During Spring Training in 2010, Kendrick competed against veterans Jamie Moyer and Jose Contreras for the fifth spot in the starting rotation. Moyer emerged victorious with Contreras settling in to a middle relief/setup role while Kendrick initially made the team as a long reliever. Shortly before the season started, however, Joe Blanton was placed on the disabled list and Kendrick took his spot in the rotation. On July 3, Kendrick notched his first career complete game in a 12-4 win over the Pittsburgh Pirates at PNC Park, but he would be sent down to Lehigh Valley 17 days later with a 5-4 record and 4.82 ERA. He would not make any appearances for the IronPigs, though, as Moyer went down with a season-ending elbow injury on July 21 and Kendrick was recalled. His first start back with the Phillies was against the Rockies on July 24. His mound opponent that day was Ubaldo Jimenez, who entered the game 15-1 with a 2.38 ERA. The game was expected to be a complete mismatch. It was, though not in the way expected as Kendrick limited Colorado to one run over seven innings while Jimenez was chased in the third after allowing six runs in an eventual 10-2 win for Philadelphia.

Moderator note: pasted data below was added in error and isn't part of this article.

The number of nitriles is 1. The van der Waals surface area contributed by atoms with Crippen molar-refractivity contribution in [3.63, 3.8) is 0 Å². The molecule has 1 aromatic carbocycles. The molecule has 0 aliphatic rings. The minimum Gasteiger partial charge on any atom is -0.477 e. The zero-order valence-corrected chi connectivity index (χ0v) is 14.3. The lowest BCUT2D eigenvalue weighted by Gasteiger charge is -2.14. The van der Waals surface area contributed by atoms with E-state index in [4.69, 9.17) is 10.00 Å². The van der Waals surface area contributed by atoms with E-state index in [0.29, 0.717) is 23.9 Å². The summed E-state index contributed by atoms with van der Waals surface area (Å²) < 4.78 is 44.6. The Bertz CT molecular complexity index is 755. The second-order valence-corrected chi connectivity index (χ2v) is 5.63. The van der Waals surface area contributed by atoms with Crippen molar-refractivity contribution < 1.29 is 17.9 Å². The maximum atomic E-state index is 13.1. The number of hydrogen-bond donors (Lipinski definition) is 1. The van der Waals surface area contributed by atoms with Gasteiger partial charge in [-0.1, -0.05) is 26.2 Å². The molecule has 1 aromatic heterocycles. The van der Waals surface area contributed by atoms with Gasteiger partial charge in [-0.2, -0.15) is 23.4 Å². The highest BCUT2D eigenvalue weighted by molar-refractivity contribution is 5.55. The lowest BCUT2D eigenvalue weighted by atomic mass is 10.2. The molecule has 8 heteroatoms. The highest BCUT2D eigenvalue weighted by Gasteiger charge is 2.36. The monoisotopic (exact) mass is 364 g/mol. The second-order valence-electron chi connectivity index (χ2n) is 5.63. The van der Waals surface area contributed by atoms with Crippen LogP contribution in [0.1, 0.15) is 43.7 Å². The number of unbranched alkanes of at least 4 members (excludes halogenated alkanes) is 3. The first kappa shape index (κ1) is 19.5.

Kendrick remained in the rotation for the remainder of the regular season, going 6-6 with a 4.60 ERA in 13 starts following his brief demotion. He finished 2010 with an 11-10 record and 4.73 ERA in 33 games, 31 of which were starts. After a disappointing first half, the Phillies won 49 of their final 68 games to capture their fourth straight NL East title. The Phils did not include Kendrick on their NLDS roster (they swept the Cincinnati Reds in three games), but did add him for the NLCS. Kendrick did not make any appearances in the series, which the Phillies lost to the San Francisco Giants in six games.

On January 18, 2011, Kendrick and the Phillies avoided arbitration with the sides agreeing on a one-year, $2.45 million deal.


With the much-heralded "Four Aces" (Roy Halladay, Cliff Lee, Roy Oswalt, and Cole Hamels) taking center stage along with Blanton to round out the rotation, Kendrick started the season in a long relief role. However, due to lengthy disabled list stays by Oswalt and Blanton, Kendrick ended up making 15 starts among 34 overall appearances in 2011. Despite bouncing back and forth between the rotation and bullpen, it was quietly a strong season for Kendrick, who went 8–6 with a 3.22 ERA as the Phillies won a franchise-record 102 games and a fifth straight NL East crown. Kendrick was part of the club's NLDS roster, but again did not appear in any postseason games. The Phils were upset in the series by the eventual World Series Champion St. Louis Cardinals, three games to two.